Abstract: With the advance of ITER and CFETR, issues concerning materials become a serious problem which limits the development of fusion energy. Blanket is an important components for energy transform, tritium sustain and radiation shielding. The development of structural materials which fit the requirement of the harsh service environment has become a research focus worldwide. Various blanket structural materials such as reduced activation ferritic/martensitic steels (RAFMs) have been developed for decades. Based on the Roadmap of Fusion Energy of China, the neutron irradiation dose in the structural materials can reach 10 dpa in Phase 1, and 50 dpa in Phase 2. Until now, there are no materials that can satisfy both the harsh working environment requirement and engineering building requirement. RAFM steels are the main candidate for the blanket structural materials. Several specification of RAFM steels have been deve-loped worldwide, and the database has been established. However, limited by the narrow working temperature range and the low creep strength at high temperature, RAFM steels cannot reach the requirement of the CFETR Phase 2 and future fusion reactor. Two method have been proposed, one is adding oxide dispersion phase into the steel to promote the high creep performance, the steels obtained by this method is called oxide dispersion strengthened steels (ODSs). This method can be further classified into two kinds depending on if the mechanical alloyed (MA) is needed in the manufacture process. The other method is based on computational thermodynamics modelling. The density of MX phase can be increased by modifying chemical composition and thermomechanical treatments. The ODSs obtained by MA have the best performance at high temperature and under irradiation, but it should be noted that the MA process is of high cost and low efficiency. The none-MA ODSs and modified RAFM steels have the properties close to those of the MA ODSs, and they are much cheaper than the MA ODSs with potential for large-scale manufacture. Except for structural materials based on iron, vanadium alloys and SiC composite materials are all candidates for blanket structural materials with some good properties over the steels. For vanadium alloys, their working upper temperature is low and they are not compatible with hydrogen isotopes, which limits the application of vanadium in fusion reactor. For SiC composite materials, the joint technology and large-scale manufacture remain as problems. For future fusion reactor, the irradiation dose of the structural materials is larger, thus the current candidate materials may not fully satisfy the requirement. In the future, two aspects should be attached great attention to, one is exploring the performance potential of existing materials with the help of new ideas and new methods of material design and preparation, the other one is development of new materials like the metallic glass composites and high-entropy alloys. According to the Roadmap of Fusion Reactor Materials of China, we review the development of the structural materials of the fusion blanket in this article. The development of RAFM steel, mechanical alloyed (MA)oxide dispersion strengthened steels (ODSs), vanadium alloys and SiCf/SiC has been introduced. In recent years, new types of structural materials emerge, such as mo-dified RAFMs and none-MA ODSs, which have also been described in this article. Finally, the authors look ahead the development of advanced structural materials with better performance.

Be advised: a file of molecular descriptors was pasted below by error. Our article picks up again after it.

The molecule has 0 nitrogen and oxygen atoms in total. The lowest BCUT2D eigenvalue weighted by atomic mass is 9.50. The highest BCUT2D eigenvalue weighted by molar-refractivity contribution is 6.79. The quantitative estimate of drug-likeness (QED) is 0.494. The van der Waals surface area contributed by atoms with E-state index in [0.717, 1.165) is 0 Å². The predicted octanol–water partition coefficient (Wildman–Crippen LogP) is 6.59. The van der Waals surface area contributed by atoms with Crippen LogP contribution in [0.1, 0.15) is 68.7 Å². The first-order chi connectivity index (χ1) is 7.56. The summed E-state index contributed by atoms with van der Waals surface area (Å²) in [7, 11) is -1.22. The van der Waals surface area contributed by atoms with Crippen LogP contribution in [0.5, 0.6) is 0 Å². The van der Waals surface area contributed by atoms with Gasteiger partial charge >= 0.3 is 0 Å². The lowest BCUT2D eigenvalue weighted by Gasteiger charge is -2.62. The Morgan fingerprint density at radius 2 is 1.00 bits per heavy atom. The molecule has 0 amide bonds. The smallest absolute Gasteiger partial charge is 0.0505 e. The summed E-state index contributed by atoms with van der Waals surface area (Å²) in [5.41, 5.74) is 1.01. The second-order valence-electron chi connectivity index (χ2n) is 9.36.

徐玉平, 吕一鸣, 周海山, 罗广南. 核聚变堆包层结构材料研究进展及展望[J]. 材料导报, 2018, 32(17): 2897-2906.
XU Yuping, LYU Yiming, ZHOU Haishan, LUO Guangnan. A Review on the Development of the Structural Materials of the Fusion Blanket. Materials Reports, 2018, 32(17): 2897-2906.
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